Conversation and information about music and liturgy from a confessional Lutheran perspective.


Tuesday, July 29, 2008

Very WEL Done!

I am at the Wisconsin Evangelical Lutheran Synod’s Conference on Worship hosted by their Commission on Worship. Bryan Gerlach and his team have put together a real extravaganza, food for the soul, ears and mind. There is much I could say about all the goings on here after a mere day and a half, but I’ll start with this morning.

There was a lovely Divine Service introducing all kinds of new music, hymnody, canticles and psalm settings that are found in their newly released Christian Worship Supplement. More on the Supplement in another post, but safe to say it is a lovely compilation of hymnody and liturgical music, old and new. As with every volume any synod releases, it will receive its share of critique, but as a volume of for worship it appears to be fit for the task.

Following the Divine Service we heard our first plenary address given by Rev. Jon F. Zabell, pastor of St. Paul Lutheran in Green Bay WI. Zabell’s address was nothing less than astounding. His talent as an orator could well be described as virtuostic, with an command over the subject matter that was natural, pastoral, extremely balanced and good natured. One could not help be drawn into his speech and captivated by his careful yet accessible analysis of the subject.

He basically discussed the formulation of hymnals in the WELS, but used it to address how the church grows in its understanding of why we worship the way we do. He referenced the highly pietistic and rationalistic bent within WELS from its earliest days in the U.S. and showed how those influences kept the church from true Lutheran orthodoxy in the hymns they sang. Pietism sang about the emotions of the faithful, while rationalism concentrated on singing about morality. So the hymnody was about how well we love Jesus and how to be a good neighbor. Not that either of those things should be ignored, but rather how they need to be informed by a pure and simple confession of faith in our worship – a confession that by its nature is doctrinal.

He illustrated this quite wonderfully by taking us back to Eden. Adam and Eve really only had one act of worship they were required to perform (other than just living their lives in the presence of God). That act was simple: “Do not eat of the tree.” By not eating of the tree, Adam and Eve were making their confession. “We believe God," was the confession they made. But Satan, as he always does, offered them another confession: that they might be like God. In eating of the tree, which was “good for food” and no doubt tasted good too, our first parents supplanted the objective “we believe God” for a subjective experience of being like God. Satan played the card that the end game in their worship was to feel good. And he still does so today.

In the WELS as well as in the LCMS we are toying with just how far to go in utilizing “contemporary” worship and “alternative” services. All things are permissible, but not all things are profitable, so says the scripture. What is behind our yearning to look into these things? Could it be a dissatisfaction with things old (like our post-reformation heritage hymnody of the 16th and 17th centuries)? Could it be a desire to spice up the service so it is more appealing? That it make people feel better in the worship setting? Could it be that we think we can assist the Holy Spirit in growing his church even when Augsburg says that he creates faith in the heart when and where it pleases him? Whatever reasons we are using to assess this matter, these do not seem to reflect the understanding of worship bequeathed to us by Luther as he took his cue from Holy Scripture.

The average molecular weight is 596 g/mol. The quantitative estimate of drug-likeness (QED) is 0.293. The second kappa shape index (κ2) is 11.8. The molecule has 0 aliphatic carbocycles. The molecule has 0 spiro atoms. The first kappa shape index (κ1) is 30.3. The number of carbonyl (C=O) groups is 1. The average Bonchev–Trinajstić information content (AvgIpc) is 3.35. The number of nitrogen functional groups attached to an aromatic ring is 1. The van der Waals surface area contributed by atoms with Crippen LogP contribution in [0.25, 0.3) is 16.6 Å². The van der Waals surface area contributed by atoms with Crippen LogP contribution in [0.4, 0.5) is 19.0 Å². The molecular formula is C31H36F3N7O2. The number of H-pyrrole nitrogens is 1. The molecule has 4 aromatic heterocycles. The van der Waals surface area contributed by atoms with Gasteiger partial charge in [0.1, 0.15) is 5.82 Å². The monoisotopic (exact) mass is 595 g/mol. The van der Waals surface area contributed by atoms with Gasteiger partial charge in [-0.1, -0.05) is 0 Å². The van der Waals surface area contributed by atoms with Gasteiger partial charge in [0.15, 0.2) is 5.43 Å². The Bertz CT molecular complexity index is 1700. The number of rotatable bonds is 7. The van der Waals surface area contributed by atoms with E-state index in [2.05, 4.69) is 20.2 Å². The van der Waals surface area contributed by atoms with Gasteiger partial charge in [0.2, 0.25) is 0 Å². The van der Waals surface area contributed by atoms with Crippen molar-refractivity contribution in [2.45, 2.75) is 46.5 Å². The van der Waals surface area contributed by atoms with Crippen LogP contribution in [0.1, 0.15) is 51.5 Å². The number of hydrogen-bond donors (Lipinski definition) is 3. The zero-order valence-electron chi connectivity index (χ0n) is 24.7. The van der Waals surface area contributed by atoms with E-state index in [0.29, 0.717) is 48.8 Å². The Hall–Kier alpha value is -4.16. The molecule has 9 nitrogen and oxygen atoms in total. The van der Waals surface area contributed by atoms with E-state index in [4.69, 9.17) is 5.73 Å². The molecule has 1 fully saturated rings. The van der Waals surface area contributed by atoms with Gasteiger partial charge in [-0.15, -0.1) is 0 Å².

Zabell discussed many things in his hour long presentation that I cannot begin to cover here. But one thing he did mention that hit home with me, was the need for the church to set itself apart as Lutheran worshipers – apart from the world, that is. We do not seek to entertain, or just touch the emotions as an end in itself, nor do we seek to aid the Holy Spirit who would otherwise be impotent without our efforts to spice up the service a little. No, we worship that we might receive Christ. That Word and Sacrament might be lifted up as Christ is present in them. We do this through the employment of the liturgy, hymns old and new, and songs by the choir, old and new. Music that fleshes out our confession, draws us to the work of our Savior and focuses us upon him. More later.

3 comments:

Phil said...

Glad to hear things are going well, Stephen. I look forward to meeting up with you in St. Peter tomorrow evening. Pastor Zabell's returning us all to Eden was a masterstroke! I expect you will continue to hear great preaching at this conference. The WELS conference I attended three years ago in St. Peter was similarly stellar. Too bad more musicians can't make time to attend both conferences. (Make me wish they weren't both the same year every time!)

Orianna Laun said...

It sounds as if it is another wonderful conference.
It is important to remember that Christ is the center. It is interesting how Christ continues to get pushed out of worship in many churches.
I hope your week at Gustavus is a good one.

Cindy Ramos said...

My family and I are blessed to be members of Pastor Zabell's congregation. St. Paul in Green Bay is a fine confessional Lutheran church. I have read the written form of his keynote presentation and thought it was excellent, but I was not at the conference to observe how it was received. I'm glad to hear that you appreciated it. The whole conference sounds so good that I really must get myself there some year!